Apparently the 12th Annual Accenture Customer Loyalty Survey found consumers/customers are less loyal today despite billions of dollars spent on loyalty by companies. How does that happen?
Maybe because, as is often the case, most companies are spending on the wrong things, like loyalty programs. Loyalty programs don’t, and never have, created loyal customers; unless you consider ‘bribed loyalty’ to be loyalty. Companies spend a fortune on these and similar programs that do not move the loyalty needle because that is easier than doing what matters.
#1 on the list for consumers/customers: product experience. Well how tough is that to fix in most companies? And can marketing actually fix it, assuming they even wanted to try? Probably not because most companies define marketing only as the back-end of marketing (promotions, advertising, digital, social etc) and not the comprehensive role of marketing, which is to align the capabilities of your company with the current and future needs of your customers, which clearly includes customer experience.
What other evidence do we see that this is true? The creation of a Chief Customer Experience Officer that does not report to the CMO.
If you want to create loyal customers create products and services and a ‘doing business’ experience that is uniquely valuable. Buying loyalty doesn’t work. If you’d like to see a tangible difference, look at the loyalty mainstream US supermarkets have (or don’t have) and how much they spend on their loyalty programs. Then look at the loyalty Trader Joe’s has with its customers and how much it spends on its loyalty program. (I’ll save you the trouble, it’s $0 because they don’t have a ‘loyalty program.’ They have the Trader Joe’s experience.)
I was visiting an ice cream store in Minneapolis (that’s one of my pastimes) and I walked by a store with this sign out front.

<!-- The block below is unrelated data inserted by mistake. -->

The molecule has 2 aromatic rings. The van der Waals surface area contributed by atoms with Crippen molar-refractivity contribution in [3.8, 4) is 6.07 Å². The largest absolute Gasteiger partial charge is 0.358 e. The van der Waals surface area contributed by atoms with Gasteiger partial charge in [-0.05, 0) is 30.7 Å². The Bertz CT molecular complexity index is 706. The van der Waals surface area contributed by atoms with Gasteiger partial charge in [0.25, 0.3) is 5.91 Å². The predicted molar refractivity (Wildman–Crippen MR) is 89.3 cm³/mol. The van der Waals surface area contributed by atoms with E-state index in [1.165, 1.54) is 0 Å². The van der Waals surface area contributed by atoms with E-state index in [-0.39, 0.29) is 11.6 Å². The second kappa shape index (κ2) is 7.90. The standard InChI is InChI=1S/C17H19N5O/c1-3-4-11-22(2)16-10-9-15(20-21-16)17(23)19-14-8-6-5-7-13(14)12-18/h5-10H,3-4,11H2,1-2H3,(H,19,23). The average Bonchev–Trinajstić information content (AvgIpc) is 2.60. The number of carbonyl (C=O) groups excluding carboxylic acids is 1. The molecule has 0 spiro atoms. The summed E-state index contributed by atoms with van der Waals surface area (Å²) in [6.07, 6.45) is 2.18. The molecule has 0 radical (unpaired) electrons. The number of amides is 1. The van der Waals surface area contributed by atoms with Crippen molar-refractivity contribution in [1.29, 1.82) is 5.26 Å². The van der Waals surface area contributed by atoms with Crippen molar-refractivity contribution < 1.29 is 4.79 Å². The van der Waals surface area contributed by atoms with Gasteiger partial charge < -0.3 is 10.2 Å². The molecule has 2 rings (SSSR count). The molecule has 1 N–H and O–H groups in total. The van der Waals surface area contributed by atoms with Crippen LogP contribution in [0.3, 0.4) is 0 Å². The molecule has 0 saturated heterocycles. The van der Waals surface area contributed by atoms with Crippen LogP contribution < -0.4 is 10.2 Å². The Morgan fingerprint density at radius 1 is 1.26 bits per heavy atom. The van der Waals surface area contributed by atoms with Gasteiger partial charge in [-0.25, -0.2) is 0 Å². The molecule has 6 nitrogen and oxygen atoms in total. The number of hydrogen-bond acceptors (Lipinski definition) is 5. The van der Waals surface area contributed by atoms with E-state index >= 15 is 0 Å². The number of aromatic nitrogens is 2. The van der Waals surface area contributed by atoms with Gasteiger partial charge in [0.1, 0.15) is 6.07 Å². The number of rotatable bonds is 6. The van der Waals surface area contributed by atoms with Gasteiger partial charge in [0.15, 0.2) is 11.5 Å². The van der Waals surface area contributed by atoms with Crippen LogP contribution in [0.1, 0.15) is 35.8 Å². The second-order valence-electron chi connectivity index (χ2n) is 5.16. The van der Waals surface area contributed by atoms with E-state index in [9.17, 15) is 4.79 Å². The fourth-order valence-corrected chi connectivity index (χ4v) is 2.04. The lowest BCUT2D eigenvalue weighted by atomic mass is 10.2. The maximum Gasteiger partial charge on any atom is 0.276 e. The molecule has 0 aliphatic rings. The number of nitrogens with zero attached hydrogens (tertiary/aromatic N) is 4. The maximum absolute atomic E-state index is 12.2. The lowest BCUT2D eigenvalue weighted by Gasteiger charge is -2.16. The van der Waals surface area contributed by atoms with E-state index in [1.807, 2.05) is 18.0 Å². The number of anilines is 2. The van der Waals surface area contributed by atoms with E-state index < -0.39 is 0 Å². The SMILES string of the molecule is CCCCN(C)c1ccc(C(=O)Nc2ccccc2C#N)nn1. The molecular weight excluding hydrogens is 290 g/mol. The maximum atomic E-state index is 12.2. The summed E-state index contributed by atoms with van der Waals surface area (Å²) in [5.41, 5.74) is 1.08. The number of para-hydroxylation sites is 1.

Upon a quick look (the first pass), I assumed it was a junk store and continued on. When I looked in the window while walking back to my car, it did not look like a junk store. I then read the rest of the sign.
I have no idea how this sign helps business. Your thoughts?
The answer of course depends what you mean by work. As with any activity, including marketing activities, you need to define an expected outcome before embarking on the activity, or how can you know if it was worthwhile. While we can’t know what outcome was expected by any of the Super Bowl advertisers we can note, based on work by YouGov BrandIndex, some outcomes that were achieved.
Based on an article in Advertising Age, purchase intent was not improved for any Super Bowl advertiser. That seems an important outcome, but maybe not. However, buzz and word of mouth did increase for some, as noted in the article.
This seems a trend over several years now that there is no movement in purchase consideration, but they do get people to “talk.” Does “talk” ultimately and eventually lead to purchase? Don’t know, but then I don’t need to know. The brands do, or at least they should.
As earlier posts will show (just use the Super Bowl Ads category), I have become more and more disappointed in the Super Bowl ads each year. This year’s crop mostly sucked. Fortunately the game was epic.
While a few of the advertisers purposefully chose to promote social causes, which if you support them, you probably liked the ad, the rest were advertising and not remotely “super.”
Of all the ads that aired only four, in my opinion, were super enough. Those four in no particular order were:
- T-Mobiles two ads that spoofed 50 Shades of Grey
- The Avocados from Mexico ad
- The Turbo Tax ad
- Maybe the Budweiser ad
As prior posts about Super Bowl ads mentioned, I am looking for on-message/position ads that are “big.” After all it is the Super Bowl. (and as many have asked, where were the Clydesdales this year?)
In thinking about why this crop is continuing a worsening trend (and many agree), I postulate that because Super Bowl ads are no longer debuted on the Super Bowl and look to social media for views, things have changed in the mind of the advertiser (but not necessarily the viewer/customer). So the Super Bowl viewer may no longer be the target market, while the Super Bowl may be the attention grabbing vehicle to get these ads viewed elsewhere.
Anyway, the net result was poor in my opinion even though a ton of money was spent.